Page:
Where Are the Educational Apps for Adults?


Image by Vedat Demirdöven, Attribution-NoDerivs 2.0 Germany (CC BY-ND 2.0).

A good friend and I often get together to learn new things, have discussions, and work on projects. We sometimes talk about learning things through decent educational apps designed for kids, but this prompted my friend to ask, “Why don’t they make good educational apps for adults?” He had a good point. My hasty reply included something about kids’ parents being more likely to buy apps for them so that they will learn something while they play and also get extra practice to help them at school. Plus, there are so many iPads used in education that the market is primed for the constant deluge of new apps for kids.

But none of these are good excuses. Adults like to learn, too, and we usually have enough money to spend on educational apps for ourselves. We don’t bat an eye when spending up to $10 on an excellent game app, such as Carcassonne, Ticket to Ride, or Forbidden Island, for example. We could just as easily spend a few dollars on something that will teach us a new skill or help us gain new knowledge.

Instead, we often have to make do with some of the kids’ apps that can actually challenge us, such as Stack the Countries, Presidents vs. Aliens, or Fantastic Contraption 2. But while the game components of the apps help keep kids’ interest, adults often find those parts take up more time than we’d like, keeping us from the meat of the topic.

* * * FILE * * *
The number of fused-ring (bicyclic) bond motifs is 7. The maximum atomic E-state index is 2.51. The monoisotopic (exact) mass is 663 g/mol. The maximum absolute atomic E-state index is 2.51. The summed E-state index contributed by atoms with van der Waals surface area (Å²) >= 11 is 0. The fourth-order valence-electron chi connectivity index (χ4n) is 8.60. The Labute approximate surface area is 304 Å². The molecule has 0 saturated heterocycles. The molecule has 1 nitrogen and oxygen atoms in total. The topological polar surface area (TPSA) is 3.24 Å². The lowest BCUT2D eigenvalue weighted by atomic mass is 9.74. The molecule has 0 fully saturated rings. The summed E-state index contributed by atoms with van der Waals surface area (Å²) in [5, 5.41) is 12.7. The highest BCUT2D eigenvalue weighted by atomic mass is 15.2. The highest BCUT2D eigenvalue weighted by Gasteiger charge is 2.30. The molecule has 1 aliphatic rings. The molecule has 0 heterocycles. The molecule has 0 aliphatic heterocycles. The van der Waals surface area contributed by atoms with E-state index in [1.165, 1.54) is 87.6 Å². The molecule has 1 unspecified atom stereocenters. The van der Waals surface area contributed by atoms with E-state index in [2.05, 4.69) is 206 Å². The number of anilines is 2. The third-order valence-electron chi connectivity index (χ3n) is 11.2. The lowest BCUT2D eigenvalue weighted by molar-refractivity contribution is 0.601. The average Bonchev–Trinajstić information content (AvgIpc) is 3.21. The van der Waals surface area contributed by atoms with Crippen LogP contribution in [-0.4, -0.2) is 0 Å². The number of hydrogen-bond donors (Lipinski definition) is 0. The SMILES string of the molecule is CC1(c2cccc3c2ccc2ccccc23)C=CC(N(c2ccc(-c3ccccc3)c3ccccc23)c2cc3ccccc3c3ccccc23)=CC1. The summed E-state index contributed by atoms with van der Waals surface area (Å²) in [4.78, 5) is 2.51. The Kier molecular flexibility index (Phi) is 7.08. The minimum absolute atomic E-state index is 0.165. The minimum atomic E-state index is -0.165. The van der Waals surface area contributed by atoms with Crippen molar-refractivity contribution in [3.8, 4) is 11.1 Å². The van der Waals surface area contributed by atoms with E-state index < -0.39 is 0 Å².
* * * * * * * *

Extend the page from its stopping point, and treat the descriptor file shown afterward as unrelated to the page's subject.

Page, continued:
Sure, there are plenty of apps out there that help us gain access to information for learning. How Stuff Works, iTunes U, the NASA app, Discovery, and others are all interesting and help us gain access to information. But none of them are packaged to systematically teach us a topic or skill. Most of us have gotten pretty good at looking up information when we need to answer a question, but having an enjoyable way to learn astrophysics, digging into prehistoric mammals, or even learning the Periodic Table of Elements just doesn’t exist for adults. We appreciate an entertaining premise, but we also have longer attention spans and usually desire more detailed knowledge than children do.

So this is a call to all the educational app makers out there. Please make some fun, meaty, and educational apps for adults. There are plenty of us who will buy them, and there aren’t a great deal of them available.

And to our readers, if you happen to know of some excellent existing educational apps for adults, please share them in the comments!

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